Two years ago, the real estate industry wondered if WeWork would collapse under its own weight. Now, commercial brokerage giant Cushman & Wakefield is counting on the flex-office provider to help it attract and retain corporate service clients.
Late last month, the company closed on a $150 million partnership deal with WeWork, which has stabilized since its chaotic 2019 and went public on Oct. 21 through a SPAC merger. With the investment, Cushman has acquired 15 million shares of WeWork’s Class A common stock at $10 per share.
But Brett White, Cushman’s chairman and CEO, said the “exclusive strategic partnership” with WeWork means much more than just owning those shares because it will enable Cushman clients to benefit from WeWork’s ability to create and manage appealing flex offices.
“Through this partnership, we will help scale WeWorks’ tenant-experience platform from beyond just their branded centers into the rest of the office market starting with our clients,” White said on an earnings call Thursday.
WeWork’s contribution is important, White said, because creating attractive workplaces is a priority for many large corporations as they try to bring back employees who have been working from home during the pandemic.
Incoming CEO John Forrester chimed in, saying that large corporations have increasingly been outsourcing office management services by hiring a global firm such as Cushman by buying a bundle of office services. “But the definition of a full-service offering has changed over the last two years to now include a flex offering as part of the base-ask in any outsource,” Forrester said. “And that’s where we will benefit significantly from our exclusive partnership with WeWork.”
Even without WeWork’s help, Cushman continued to recover its financial health in the third quarter from the pandemic-driven downturn. The firm recorded $2.3 billion in revenue during the quarter, exceeding the 2019 level. Net income for the quarter was $68.7 million, up 30 percent from the second quarter. (The company recorded a net loss of about $37 million a year ago.)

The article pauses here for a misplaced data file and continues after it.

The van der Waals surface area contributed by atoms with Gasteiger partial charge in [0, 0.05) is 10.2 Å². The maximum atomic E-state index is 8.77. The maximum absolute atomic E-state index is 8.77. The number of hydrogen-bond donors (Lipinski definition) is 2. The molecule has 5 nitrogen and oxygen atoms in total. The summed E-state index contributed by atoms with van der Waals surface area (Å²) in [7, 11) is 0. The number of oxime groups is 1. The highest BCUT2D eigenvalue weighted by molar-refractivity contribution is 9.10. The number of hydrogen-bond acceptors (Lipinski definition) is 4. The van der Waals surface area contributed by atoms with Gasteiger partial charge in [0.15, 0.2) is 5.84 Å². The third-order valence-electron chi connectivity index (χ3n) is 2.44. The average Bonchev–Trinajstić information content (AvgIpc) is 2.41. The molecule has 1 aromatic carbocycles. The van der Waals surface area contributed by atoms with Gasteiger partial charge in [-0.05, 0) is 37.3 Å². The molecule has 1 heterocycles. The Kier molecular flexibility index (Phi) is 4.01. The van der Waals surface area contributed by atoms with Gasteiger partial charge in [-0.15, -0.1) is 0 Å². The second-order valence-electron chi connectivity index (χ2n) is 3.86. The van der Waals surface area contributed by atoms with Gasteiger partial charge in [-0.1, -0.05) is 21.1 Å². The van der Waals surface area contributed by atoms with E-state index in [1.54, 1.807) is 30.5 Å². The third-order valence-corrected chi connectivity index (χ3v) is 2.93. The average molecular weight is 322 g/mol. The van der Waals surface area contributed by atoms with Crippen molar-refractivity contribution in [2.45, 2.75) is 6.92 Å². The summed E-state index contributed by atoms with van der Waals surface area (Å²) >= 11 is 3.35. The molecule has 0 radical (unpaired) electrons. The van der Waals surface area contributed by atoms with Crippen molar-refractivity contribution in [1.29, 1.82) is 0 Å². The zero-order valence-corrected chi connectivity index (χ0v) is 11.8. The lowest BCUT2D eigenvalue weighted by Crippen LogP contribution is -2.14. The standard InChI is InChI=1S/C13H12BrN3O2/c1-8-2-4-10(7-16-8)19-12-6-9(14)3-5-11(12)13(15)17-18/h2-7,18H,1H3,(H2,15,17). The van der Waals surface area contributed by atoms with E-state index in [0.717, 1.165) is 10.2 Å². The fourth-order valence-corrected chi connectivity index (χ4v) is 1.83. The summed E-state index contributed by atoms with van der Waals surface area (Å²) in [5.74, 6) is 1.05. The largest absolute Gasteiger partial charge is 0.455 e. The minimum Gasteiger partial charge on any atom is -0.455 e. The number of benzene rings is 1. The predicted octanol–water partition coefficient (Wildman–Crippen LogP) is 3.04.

The firm partly attributed the gains to investment sales activities, which recorded $330 million in revenue, more than double the amount from the same quarter last year, and up 38 percent from 2019. Leasing revenue was $458.6 million, up 43 percent from a year ago, but down 2.5 percent from the 2019 level, mainly because office leasing has yet to come all the way back.
Adjusted EBITDA was $219 million, up 87 percent from a year ago. The figure, however, was slightly less than in the second quarter, mainly because of the increased cost of doing more transactions, including performance-based compensations, according to the company.
In addition to the WeWork deal, Cushman also agreed to pay $500 million for a 40 percent stake in Greystone’s agency, Federal Housing Administration and servicing business. In the deal, which is expected to close later this year, Cushman is adding lending and loan services to its multifamily capabilities.